I have cricket silence from the press on the liberal side because they don’t even want to hear that men and women actually might be different and the women can have everything in life, just not at the same time. To them, it’s an anti-feminist message.

The fiscally conservative right wing would hope that the faith-based communities would support family life [but] they’re talking to a middle-class population, and it’s like denying that more than half of this country lives below the poverty line. It’s a denial that most women do not work in an accounting firm or even in a restaurant; they work at McDonald’s and they earn minimum wage. Conservatives love my family-first message, but you have to pay for that message, you have to put your money where your mouth is, otherwise it’s just talk.

I think both liberals and conservatives focus way too much on the economics of mothering, the whole field of social economics, which is basically focused on why women should work from an economic perspective and not what it does to children or mothers, and how it tears families apart. That’s both a conservative and a liberal problem.

It seems there would also need to be a shift in workplace values, fostering workplaces that value their workers not just for their productivity but also for their family commitments, too.

It’s two-fold. I’m a psychoanalyst, which means I focus on people’s interiors, but I’m also a social worker, which means I focus on the environment, and the environment needs to change. We need a government that recognizes the maternal-child bond and what that does for the mental health of its citizens. Every other civilized country in the world recognizes this except ours, so that’s the first thing.

The second thing: For businesses, the bottom line is their greatest interest. So if you’re going to work in a business, you want to look for a business that puts their money where their mouth is. Look for a company that actually offers not just six weeks of paid maternity leave but three, four, six months. The issue that I have with businesses is that they may provide paid maternity leave, but women are afraid to take the maternity leave, so the culture of the place has to change. At Yahoo! Marissa Mayer offered a great maternity leave policy for her employees, but then she had twins and was back at work after two weeks. If the CEO of your company comes back to work when her body hasn’t even healed, how do you then take six months off?

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Lots of my female peers are married and have young children. From my vantage, they are supremely conscious of the fact that everything they do as a mother will affect the child someday. How do you offer your advice without making women feel an incredible burden and guilt for not being perfect in their ability to be present to their children at all times?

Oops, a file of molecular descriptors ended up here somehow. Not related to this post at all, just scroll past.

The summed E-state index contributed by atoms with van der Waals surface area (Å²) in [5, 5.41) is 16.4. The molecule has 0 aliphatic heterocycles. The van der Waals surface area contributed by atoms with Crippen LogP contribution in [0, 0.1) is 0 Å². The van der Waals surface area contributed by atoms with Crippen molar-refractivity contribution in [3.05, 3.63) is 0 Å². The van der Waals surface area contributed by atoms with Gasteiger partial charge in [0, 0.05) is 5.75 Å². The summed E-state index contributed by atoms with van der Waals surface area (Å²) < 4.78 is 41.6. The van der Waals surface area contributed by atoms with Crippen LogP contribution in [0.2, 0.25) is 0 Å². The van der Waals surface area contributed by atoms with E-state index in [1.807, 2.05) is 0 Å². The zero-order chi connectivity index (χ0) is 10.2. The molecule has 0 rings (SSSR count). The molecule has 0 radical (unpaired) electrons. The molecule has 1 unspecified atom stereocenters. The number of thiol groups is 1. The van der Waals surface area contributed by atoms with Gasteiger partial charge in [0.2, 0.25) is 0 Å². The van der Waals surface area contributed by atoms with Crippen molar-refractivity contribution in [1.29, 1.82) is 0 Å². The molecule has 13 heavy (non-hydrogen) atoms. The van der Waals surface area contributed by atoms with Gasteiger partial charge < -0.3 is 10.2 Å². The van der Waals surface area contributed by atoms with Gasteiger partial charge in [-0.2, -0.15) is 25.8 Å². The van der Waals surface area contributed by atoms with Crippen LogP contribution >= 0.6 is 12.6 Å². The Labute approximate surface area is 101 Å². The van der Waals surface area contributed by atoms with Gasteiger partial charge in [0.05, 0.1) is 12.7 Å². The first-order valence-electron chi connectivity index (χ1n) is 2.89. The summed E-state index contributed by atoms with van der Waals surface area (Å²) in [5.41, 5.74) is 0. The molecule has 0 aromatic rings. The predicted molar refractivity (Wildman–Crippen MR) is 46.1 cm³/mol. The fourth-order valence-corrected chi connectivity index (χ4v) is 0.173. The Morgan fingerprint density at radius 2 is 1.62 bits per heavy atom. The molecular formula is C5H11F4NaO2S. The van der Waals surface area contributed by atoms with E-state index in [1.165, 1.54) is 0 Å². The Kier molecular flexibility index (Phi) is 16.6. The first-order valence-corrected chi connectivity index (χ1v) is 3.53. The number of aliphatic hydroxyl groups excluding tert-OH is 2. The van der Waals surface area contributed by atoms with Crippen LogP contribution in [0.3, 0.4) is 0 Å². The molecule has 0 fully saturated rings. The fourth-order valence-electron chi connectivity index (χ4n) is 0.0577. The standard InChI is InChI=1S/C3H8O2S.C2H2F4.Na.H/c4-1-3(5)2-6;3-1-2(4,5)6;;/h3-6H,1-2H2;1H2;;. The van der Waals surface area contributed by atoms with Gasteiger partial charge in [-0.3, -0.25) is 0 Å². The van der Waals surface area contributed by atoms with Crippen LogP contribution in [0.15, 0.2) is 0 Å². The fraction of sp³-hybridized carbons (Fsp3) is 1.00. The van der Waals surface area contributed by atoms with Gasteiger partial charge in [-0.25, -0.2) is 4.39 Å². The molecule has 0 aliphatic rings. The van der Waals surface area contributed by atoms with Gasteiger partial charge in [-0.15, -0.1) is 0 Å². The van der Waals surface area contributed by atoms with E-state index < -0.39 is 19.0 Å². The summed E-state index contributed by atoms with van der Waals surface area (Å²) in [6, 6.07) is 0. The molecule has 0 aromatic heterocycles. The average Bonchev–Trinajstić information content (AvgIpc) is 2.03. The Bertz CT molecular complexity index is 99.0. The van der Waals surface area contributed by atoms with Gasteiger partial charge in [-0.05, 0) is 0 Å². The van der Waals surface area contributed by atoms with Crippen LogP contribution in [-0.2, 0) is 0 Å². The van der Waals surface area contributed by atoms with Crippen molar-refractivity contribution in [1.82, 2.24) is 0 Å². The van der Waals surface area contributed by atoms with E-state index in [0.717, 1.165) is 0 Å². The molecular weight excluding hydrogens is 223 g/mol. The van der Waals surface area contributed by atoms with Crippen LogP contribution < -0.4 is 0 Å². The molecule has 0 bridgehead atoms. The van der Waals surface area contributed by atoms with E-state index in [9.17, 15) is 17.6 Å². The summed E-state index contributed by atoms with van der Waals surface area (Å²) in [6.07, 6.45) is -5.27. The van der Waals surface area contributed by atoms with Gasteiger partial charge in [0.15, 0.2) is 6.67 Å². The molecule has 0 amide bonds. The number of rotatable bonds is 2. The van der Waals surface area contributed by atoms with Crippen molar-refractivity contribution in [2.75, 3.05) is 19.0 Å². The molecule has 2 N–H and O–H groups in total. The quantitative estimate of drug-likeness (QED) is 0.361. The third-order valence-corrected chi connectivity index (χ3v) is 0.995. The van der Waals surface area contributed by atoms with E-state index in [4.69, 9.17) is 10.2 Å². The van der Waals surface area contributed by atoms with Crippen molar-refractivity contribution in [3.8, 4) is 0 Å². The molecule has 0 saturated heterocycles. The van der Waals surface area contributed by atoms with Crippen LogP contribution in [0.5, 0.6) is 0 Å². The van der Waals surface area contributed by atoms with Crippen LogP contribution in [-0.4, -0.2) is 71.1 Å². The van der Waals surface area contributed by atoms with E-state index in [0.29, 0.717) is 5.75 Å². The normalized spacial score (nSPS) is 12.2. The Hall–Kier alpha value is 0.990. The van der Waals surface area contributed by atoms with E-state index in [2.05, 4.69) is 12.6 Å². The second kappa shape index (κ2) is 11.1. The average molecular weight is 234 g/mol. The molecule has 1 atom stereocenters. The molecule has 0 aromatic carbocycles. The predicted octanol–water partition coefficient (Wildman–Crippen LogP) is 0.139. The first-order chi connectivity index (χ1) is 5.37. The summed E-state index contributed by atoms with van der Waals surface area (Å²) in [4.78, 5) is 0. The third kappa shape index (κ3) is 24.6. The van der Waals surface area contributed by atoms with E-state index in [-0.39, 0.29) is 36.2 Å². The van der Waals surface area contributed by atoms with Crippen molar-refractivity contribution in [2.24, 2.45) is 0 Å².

First, I want to straighten out that guilt is not a bad feeling. A famous psychoanalyst named Hans Loewald says that guilt is a signal feeling. Guilt is like physical pain; it basically implies that there’s an internal conflict, in this case, that the mother has. As a society, we tell women, “Don’t feel guilty, bury the guilt, dig a big hole, and stick it in there. Your baby will be fine and you’ll be fine.” If you were playing basketball and you broke your ankle, and your coach told you to ignore the pain and play on the ankle, would that be a good thing?

When we have pain or conflict, in this case, it’s our psyche’s way of telling us we have a conflict and need to look at and resolve the conflict, and we might actually make different choices if we look at the conflict, but we certainly don’t want to bury the conflict. Maybe the question we need to ask is, “Why are there so many mothers who feel so conflicted?” Why have we created a society that forces mothers away from their babies so early that they have to feel conflict?

What can faith communities uniquely offer to this conversation?

I’m Jewish, and in Judaism, we say isheree ahava, which in Hebrew means the sacred obligation to love your children. At a very early age, we have to teach our children the sacrifice part. In our day, we go into our 20s and 30s with a fantasy, an illusion about what it means to be a youthful person and have a perfect life, and we go into it thinking we can have everything all at the same time and sacrifice nothing. As a faith-based community, the Christian Bible talks about sacrifice, how having children does require sacrifice in those early years. You’re going to sacrifice financially [or] your ego and your career ambitions for a little while. Maybe you live near your family and you don’t want to do that; maybe you sacrifice in that way. Even the idea of educating your children that it’s much better not to be alone when we have children. Women are very isolated, which brings on a lot of these postpartum symptoms. We’re not meant to raise children alone; we’re meant to raise children in close-knit families and communities.

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Katelyn Beaty is an editor at large for Christianity Today magazine and the author of A Woman’s Place: A Christian Vision for Your Calling in the Office, the Home, and the World(Howard / Simon & Schuster) which has recently been released in paperback with an accompanying small group curriculum (Abingdon).